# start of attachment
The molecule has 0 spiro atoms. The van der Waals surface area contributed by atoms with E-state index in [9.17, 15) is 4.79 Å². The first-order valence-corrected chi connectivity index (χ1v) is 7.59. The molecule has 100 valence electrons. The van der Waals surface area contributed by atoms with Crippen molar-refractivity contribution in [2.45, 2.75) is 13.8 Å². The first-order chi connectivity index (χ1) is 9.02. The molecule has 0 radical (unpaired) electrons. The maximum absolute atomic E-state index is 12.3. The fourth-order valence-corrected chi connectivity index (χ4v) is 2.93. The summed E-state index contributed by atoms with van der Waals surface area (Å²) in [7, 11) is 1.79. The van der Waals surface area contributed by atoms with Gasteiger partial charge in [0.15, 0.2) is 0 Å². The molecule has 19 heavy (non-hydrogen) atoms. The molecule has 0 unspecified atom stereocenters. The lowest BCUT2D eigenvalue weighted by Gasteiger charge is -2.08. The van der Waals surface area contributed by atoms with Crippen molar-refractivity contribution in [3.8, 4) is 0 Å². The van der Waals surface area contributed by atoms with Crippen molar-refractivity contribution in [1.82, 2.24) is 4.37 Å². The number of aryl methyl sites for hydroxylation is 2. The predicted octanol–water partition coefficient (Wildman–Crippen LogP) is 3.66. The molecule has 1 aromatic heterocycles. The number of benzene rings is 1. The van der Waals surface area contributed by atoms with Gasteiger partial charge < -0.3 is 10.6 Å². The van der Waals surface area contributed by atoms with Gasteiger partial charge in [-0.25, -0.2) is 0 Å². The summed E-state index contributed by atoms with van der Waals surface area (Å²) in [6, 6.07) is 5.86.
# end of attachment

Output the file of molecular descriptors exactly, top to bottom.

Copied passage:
The molecule has 0 spiro atoms. The van der Waals surface area contributed by atoms with E-state index in [9.17, 15) is 4.79 Å². The first-order valence-corrected chi connectivity index (χ1v) is 7.59. The molecule has 100 valence electrons. The van der Waals surface area contributed by atoms with Crippen molar-refractivity contribution in [2.45, 2.75) is 13.8 Å². The first-order chi connectivity index (χ1) is 9.02. The molecule has 0 radical (unpaired) electrons. The maximum absolute atomic E-state index is 12.3. The fourth-order valence-corrected chi connectivity index (χ4v) is 2.93. The summed E-state index contributed by atoms with van der Waals surface area (Å²) in [7, 11) is 1.79. The van der Waals surface area contributed by atoms with Gasteiger partial charge in [0.15, 0.2) is 0 Å². The molecule has 19 heavy (non-hydrogen) atoms. The molecule has 0 unspecified atom stereocenters. The lowest BCUT2D eigenvalue weighted by Gasteiger charge is -2.08. The van der Waals surface area contributed by atoms with Crippen molar-refractivity contribution in [3.8, 4) is 0 Å². The van der Waals surface area contributed by atoms with Crippen molar-refractivity contribution in [1.82, 2.24) is 4.37 Å². The number of aryl methyl sites for hydroxylation is 2. The predicted octanol–water partition coefficient (Wildman–Crippen LogP) is 3.66. The molecule has 1 aromatic heterocycles. The number of benzene rings is 1. The van der Waals surface area contributed by atoms with Gasteiger partial charge < -0.3 is 10.6 Å². The van der Waals surface area contributed by atoms with Gasteiger partial charge in [-0.25, -0.2) is 0 Å². The summed E-state index contributed by atoms with van der Waals surface area (Å²) in [6, 6.07) is 5.86.